A One in a Million Coincidence

Copy of Page_178_Milo_with_Walker
Milo Marston stands in front of Dorothy Hunter’s childhood house, while holding a picture of Hunter and two siblings.  Hunter’s at the left. Hunter, the oldest person in Growing Up St. Louis, grew up in the 3800 block of Connecticut Street. Milo, the youngest person in the book, also lives in the 3800 block of Connecticut St.

People say St. Louis is the world’s biggest small town. You’re always running in to somebody with a connection to yourself. I can believe it, after seeing one huge coincidence in the writing of my book, Growing Up St. Louis: Looking Back Through the Decades.

I interviewed more than 100 people about their experiences growing up in St. Louis. They were rich, poor, black white, all kinds, really. One was Dorothy (Danner) Hunter, who was born in 1907 and spent her childhood in the 3800 block of Connecticut Street, south of Tower Grove Park. She was 109 years old when I spoke to her, and was by far the oldest person I interviewed.

The youngest was Milo Marston, who was born in 2008, 101 years after Dorothy Hunter. Milo also lives in the 3800
block of Connecticut, just a few doors from where Hunter grew up.

The chance that would have in a town this big? One in a million? But this is a one in a million book.

To buy it, click here.

A Safe Place for a Public Event?

Bobby Sweet holds plants he bought at the super clean Tpwer Grpve Farmers Market.

For months, I had big plans for April 12.

That was the date of the big Launch Event for Growing Up St. Louis: Looking Back Through the Decades at the Central Library downtown.  I expected to fill all 250 seats, with people I interviewed, friends and folks attracted by an extensive publicity campaign.

That ended on March 11, when we learned the St. Louis Public Library had canceled the event. Soon, numerous other events were cancelled. I’ve had 13 events cancelled through today, at bookstores, libraries, clubs and even a brewery. These events drive sales, so losing them hurt effort to sell this book.

I’m not complaining. COVID-19 has robbed people of jobs, businesses and lives. Besides, how can I gripe when we’ve gotten decent media, including a couple of great radio shows on KMOX and that marvelous cover story on the Post-Dispatch GO! Magazine? Besides, the book’s concept – telling the childhood stories of a wide variety of more than 100 St. Louisans = is so good that it has to catch on.

With masks, Mark and Heather Stille show off produce they sell at their Pure American Food tent at the Tower Grove Farmers Market.

And places to sell will open up.  I’d love to hawk my books there, as long as it’s safe. Make sure that everybody wears a mask and stays six feet or more away, and I’m ready.

I found one possible place today in the Tower Grove Farmers  Market. I’ve sold over the years and always been happy there. Everybody wore a mask, and the place is spread out. To add to the safety, the number of vendors was limited in the circle drive at the center of the park. That means no artisans, which means me. But when they do open up, I’ll probably be there, as well as the other safe venues that come available.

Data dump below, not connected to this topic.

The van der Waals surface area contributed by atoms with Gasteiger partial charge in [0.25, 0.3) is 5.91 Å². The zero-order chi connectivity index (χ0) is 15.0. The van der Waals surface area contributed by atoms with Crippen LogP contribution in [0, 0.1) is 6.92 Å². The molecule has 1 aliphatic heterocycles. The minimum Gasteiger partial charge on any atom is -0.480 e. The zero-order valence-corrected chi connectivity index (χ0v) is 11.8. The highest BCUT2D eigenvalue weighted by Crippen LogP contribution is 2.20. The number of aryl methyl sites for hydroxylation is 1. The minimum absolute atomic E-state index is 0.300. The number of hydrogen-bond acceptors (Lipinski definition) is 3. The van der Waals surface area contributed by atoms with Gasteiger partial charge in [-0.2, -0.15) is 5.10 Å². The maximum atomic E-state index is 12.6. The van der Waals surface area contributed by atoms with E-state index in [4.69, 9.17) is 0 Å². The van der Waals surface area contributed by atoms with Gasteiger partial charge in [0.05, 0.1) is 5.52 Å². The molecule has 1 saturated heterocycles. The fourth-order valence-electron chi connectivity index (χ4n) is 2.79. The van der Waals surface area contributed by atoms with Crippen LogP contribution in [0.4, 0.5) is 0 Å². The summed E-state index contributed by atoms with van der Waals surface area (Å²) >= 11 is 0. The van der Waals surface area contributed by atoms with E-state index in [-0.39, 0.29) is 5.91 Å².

Meanwhile, you don’t have to wait to get a copy of Growing Up St. Louis. You can buy one  here.  Meanwhile, for aspiring bookwriters, what you’ve read is an example of the truth that an author’s job doesn’t end when he or she turns in a manuscript. A major part, the selling, is just beginning.

 

 

The Post-Dispatch Reviews My Book

Cusumano
This picture from the Post-Dispatch review of “Growing Up St. Louis,” shows KSDK Sports Director Frank Cusumano at a news conference with Cardinals president of baseball operations John Mozeliak. When I interviewed Cususmano for my book, Cusumano said he fell in love with sports when he watched Catdinals pitching great Bob Gibson strike out 17 people in game one of the 1968 World Series.

“Remember the year school was canceled, vacations were postponed and birthday parties consisted of drive-by parades? Young St. Louisans will have vivid coronavirus tales to tell to their own kids and grandkids?” writes St. Louis Post-Dispatch Book Editor Jane Henderson in her review of my book Growing Up St. Louis: Looking Back Through the Decades.

“But there have always been stories passed down, some about hard times, others simply about daily life,” she writes, before talking about the memories I caught in my book.

The review, set to appear on the front page of Friday’s Post-Dispatch Go! Magazine,talks about how I spent three years gatherig memories from more than 100 people who grew   up here.

“From playing marbles to working in restaurants to losing family in world wars, St. Louisans spent hours recounting what they remember for his book,” Henderson wrote.re

The review, here., includes excerpts from several of my interviews. If that whets your appetite for more, you can buy the book  here.

We Made the Cover of GO! Magazine

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We got some good news. The St. Louis Post-Dispatch is putting its story about Growing Up St. Louis: :  Looking Back Through the Decades on the cover of its premiere weekly entertainment magazine, GO! Magazine. That kind of mention in the Friday publication is about as good as a book can get in the P-D.  Post-Dispatch Book Editor Jane Henderson had some great questions for me when she interviewed me for the piece. I’m excited to see what she says.  I’ll post the article when it comes out. Meanwhile, you can find out what the fuss is about by ordering a copy here,